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18-10-2018 23:55

Yaroslav Mieshkov Yaroslav Mieshkov

Hello,Does anyone has the following paper? Bertau

18-10-2018 23:23

Johan Myhrer

Have been struggeling with these for a while, foun

08-10-2018 14:51

Edvin Johannesen Edvin Johannesen

I came across these dense mats of apothecia seated

18-10-2018 10:37

Bernard Declercq Bernard Declercq

Hello, Can anyone supply me following paper? Pa

17-10-2018 07:10

Ethan Crenson

In Northeastern North America.  On the banks of a

15-10-2018 18:55

hannie wijers

Hello, I'd like some help if possibleIn Beilen I

16-10-2018 23:33

Valencia Lopez Francisco Javier

Hola a todos/asPeziza recolectada en el sur de Esp

03-10-2018 22:13

François Bartholomeeusen

Good evening forum members,Can this be Hyalorbilia

14-10-2018 19:25

Marja Pennanen

Hi, on a Populus leaf among other things, I found

15-10-2018 10:52

Castillo Joseba Castillo Joseba

Del pasado sabado en bosque de avellanos,   pare

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This should be easy...
Paul Cannon, 11-06-2018 17:52
Here is a very distinctive disco on twigs of Pinus sylvestris, from a native pine forest in NE Scotland. It appears to be erumpent from the bark and initially closed, the fruit bodies are slightly stalked and smooth on the outer surface (not scurfy like encoelioid species). They are up to about 2.5 mm diam. The asci do not stain blue in iodine. Unfortunately very few contained mature spores, but those seen are 15-16.5 x 5 µm, hyaline and aseptate. The image at lower magnification is in water, the higher mag image is in warmed lactophenol to check there are no septa.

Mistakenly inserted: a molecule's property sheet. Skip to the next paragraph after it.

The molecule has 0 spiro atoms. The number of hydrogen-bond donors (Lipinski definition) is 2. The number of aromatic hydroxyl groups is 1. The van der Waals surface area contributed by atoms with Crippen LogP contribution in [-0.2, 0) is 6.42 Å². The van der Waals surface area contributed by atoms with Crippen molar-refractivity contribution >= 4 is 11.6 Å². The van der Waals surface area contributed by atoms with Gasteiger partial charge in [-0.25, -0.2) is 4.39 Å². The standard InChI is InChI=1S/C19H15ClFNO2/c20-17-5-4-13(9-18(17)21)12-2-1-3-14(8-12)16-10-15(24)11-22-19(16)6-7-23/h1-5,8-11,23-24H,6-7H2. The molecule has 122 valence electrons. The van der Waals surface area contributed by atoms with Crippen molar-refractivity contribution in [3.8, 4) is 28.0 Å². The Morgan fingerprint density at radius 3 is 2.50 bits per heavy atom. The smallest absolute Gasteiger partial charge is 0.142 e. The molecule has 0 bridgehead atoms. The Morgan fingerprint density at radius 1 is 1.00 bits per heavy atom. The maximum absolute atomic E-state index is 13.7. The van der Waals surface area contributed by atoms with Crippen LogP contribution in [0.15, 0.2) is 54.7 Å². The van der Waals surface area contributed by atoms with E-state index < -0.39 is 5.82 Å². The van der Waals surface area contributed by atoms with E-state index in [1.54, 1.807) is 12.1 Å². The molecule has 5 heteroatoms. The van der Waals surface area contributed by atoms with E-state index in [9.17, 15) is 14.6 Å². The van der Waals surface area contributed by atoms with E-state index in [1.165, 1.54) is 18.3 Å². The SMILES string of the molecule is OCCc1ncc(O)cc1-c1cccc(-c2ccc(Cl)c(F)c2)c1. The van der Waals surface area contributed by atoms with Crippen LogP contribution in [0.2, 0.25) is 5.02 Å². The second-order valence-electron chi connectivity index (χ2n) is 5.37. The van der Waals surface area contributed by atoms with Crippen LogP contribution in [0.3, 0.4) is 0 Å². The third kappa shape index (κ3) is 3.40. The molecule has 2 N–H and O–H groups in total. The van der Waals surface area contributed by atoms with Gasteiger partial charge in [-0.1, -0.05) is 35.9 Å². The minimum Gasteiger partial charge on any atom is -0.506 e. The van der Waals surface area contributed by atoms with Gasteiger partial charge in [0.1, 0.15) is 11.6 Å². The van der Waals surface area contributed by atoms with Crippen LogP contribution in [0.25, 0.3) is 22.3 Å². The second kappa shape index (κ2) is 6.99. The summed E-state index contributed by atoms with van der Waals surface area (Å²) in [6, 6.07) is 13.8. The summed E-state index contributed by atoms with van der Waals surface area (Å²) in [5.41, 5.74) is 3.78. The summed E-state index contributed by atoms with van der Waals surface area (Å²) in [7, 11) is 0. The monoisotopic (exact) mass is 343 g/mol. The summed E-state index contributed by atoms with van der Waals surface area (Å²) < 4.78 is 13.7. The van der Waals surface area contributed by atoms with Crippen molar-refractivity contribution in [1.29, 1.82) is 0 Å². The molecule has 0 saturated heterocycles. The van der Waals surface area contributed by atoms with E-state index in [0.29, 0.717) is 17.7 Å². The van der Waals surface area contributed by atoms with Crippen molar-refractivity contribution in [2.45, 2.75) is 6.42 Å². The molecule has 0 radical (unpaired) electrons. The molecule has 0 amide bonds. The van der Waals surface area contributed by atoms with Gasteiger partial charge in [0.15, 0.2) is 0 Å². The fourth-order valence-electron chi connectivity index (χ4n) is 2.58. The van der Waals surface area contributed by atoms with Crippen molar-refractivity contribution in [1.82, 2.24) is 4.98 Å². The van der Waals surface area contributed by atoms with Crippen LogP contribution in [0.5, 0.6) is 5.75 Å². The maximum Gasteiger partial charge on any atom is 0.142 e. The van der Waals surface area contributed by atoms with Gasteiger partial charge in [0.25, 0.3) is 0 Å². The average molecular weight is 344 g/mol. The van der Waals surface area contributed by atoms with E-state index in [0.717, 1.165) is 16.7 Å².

I have been looking around Tympanis and Godronia, but nothing seems to fit. Any suggestions would be much appreciated.

Best wishes

Paul
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Gernot Friebes, 11-06-2018 18:11
Re : This should be easy...
This reminds me of Pseudophacidium piceae. I would have to check if it is known to grow on Pinus...

Best wishes,
Gernot
Quijada Luis, 11-06-2018 18:12
Re : This should be easy...
Not sure, maybe Potebniamyces. If you want I can studied in detail and try to sequence, I have been working this genus a little bit and I have reviewed some types, so if you want, send me an email to lquijull@gmail.com and we can discuss about it
Best wishes
Luis
Hans-Otto Baral, 11-06-2018 22:27
Hans-Otto Baral
Re : This should be easy...
Hi Paul
I would throw a third genus in the ring: Ascocalyx. I only know the asexual morph of A. abietis, and that looks much like yours by macroscopy. Regrettably I did not study the excipulum of the cup-shaped conidiomata.

Here the link to my drawing:
https://invivoveritas.de/ascomycetes-illustrations/
go to Helotiales, Godroniaceae

A. abietis is described with 3-septate, cylindrical ascospores unlike yours - but the question is if yours are mature or maybe the species forms septa only in overmature ascospores.
Zotto
Paul Cannon, 12-06-2018 10:18
Re : This should be easy...
Thanks to all three of you for your suggestions. We'll try to sequence it at Kew, but as the only collection is not fully mature, it would not make an ideal type specimen if it turns out to be new.

Best wishes

Paul